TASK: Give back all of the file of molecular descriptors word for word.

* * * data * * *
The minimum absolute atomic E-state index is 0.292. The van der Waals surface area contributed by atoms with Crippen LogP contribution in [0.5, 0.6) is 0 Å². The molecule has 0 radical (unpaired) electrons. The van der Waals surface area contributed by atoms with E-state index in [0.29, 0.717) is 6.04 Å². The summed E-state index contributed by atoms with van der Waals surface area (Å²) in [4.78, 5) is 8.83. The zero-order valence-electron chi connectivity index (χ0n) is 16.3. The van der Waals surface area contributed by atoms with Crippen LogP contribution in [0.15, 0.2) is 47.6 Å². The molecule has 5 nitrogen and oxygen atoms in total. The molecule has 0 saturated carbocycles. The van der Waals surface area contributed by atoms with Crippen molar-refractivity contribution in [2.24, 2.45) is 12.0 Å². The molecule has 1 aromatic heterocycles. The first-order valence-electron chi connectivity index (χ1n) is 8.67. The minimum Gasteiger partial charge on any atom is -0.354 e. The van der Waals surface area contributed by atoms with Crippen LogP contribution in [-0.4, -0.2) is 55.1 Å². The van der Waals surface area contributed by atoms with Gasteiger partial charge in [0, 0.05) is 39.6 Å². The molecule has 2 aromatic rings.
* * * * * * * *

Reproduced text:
The minimum absolute atomic E-state index is 0.292. The van der Waals surface area contributed by atoms with Crippen LogP contribution in [0.5, 0.6) is 0 Å². The molecule has 0 radical (unpaired) electrons. The van der Waals surface area contributed by atoms with E-state index in [0.29, 0.717) is 6.04 Å². The summed E-state index contributed by atoms with van der Waals surface area (Å²) in [4.78, 5) is 8.83. The zero-order valence-electron chi connectivity index (χ0n) is 16.3. The van der Waals surface area contributed by atoms with Crippen LogP contribution in [0.15, 0.2) is 47.6 Å². The molecule has 5 nitrogen and oxygen atoms in total. The molecule has 0 saturated carbocycles. The van der Waals surface area contributed by atoms with Crippen molar-refractivity contribution in [2.24, 2.45) is 12.0 Å². The molecule has 1 aromatic heterocycles. The first-order valence-electron chi connectivity index (χ1n) is 8.67. The minimum Gasteiger partial charge on any atom is -0.354 e. The van der Waals surface area contributed by atoms with Crippen LogP contribution in [-0.4, -0.2) is 55.1 Å². The van der Waals surface area contributed by atoms with Gasteiger partial charge in [0, 0.05) is 39.6 Å². The molecule has 2 aromatic rings.